Some months ago one of my beloved yoga instructors (Jay Yogacaps) suggested that I utilize visualization as part of healing. He referenced a study in which asthmatics who engaged in guided imagery exercises were able to reduce intervention (asthma medication) even though actual pulmonary function did not change. Participants also experienced less anxiety and depression, so one can conclude that it may have been perception that was actually altered. At any rate, although Jay allowed that lung cancer was a different beast from asthma, he felt some positive (and aerobic!) visualization might be worth a shot.
I began this practice that very night, deciding that I would include two friends who are also battling lung cancer in my mental exercise. Initially I imagined the three of us, hand in hand, running along a beach, the waves lapping at our toes. But I quickly switched it up, as we sped through meadows, pebbled paths, and over branches on the forest floor. We climbed trees, dove into a mountain pool, resting for just a moment on some stone ledges. And then, we ran some more–ever faster until our feet left the ground. We were flying.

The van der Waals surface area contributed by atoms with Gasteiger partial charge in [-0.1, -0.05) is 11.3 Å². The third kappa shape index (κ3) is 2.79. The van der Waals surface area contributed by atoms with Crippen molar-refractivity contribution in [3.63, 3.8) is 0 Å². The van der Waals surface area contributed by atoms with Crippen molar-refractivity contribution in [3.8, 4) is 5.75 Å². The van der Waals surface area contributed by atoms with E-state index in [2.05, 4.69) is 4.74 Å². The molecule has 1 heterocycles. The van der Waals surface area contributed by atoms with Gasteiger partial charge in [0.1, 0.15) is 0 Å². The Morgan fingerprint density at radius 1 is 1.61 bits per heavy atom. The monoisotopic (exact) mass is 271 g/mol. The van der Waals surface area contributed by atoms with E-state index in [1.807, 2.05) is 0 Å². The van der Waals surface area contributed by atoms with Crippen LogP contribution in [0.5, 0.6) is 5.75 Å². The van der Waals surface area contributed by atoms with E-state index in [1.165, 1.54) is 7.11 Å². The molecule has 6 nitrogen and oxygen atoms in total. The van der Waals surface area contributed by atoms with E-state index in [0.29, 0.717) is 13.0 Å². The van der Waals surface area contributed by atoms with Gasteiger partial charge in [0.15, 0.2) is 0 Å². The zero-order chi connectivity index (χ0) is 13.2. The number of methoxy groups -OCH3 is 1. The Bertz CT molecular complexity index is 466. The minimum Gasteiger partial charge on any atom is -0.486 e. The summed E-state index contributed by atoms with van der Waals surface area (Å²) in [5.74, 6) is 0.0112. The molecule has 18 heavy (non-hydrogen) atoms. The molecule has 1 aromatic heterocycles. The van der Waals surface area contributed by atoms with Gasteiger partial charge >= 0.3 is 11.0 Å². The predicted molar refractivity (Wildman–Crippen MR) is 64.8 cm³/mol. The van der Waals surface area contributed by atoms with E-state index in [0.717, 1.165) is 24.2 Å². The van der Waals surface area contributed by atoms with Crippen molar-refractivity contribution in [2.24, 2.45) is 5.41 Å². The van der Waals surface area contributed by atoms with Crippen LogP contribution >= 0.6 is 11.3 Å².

Remarkably, several days after my first visualization of this sort, I received a card (created by the folks at storypeople.com) from my friend Ginger. It would seem she had read my mind:
I’ve kept up this practice for several months now. It is the last thing I do before I fall asleep each night. Thao, this one’s for you:
We walked, we ran, we flew. We lay on a rock with some lions, because we were not afraid of anything. We felt the warm air, the moon on our skin, the sound of all of life around us. At some point we decided to fly away, and one lion rolled on its back to watch us go. We flew and flew, with the air washing the cancer right out of us. It fell from our noses, our ears and our mouths, and it looked like burned diamonds.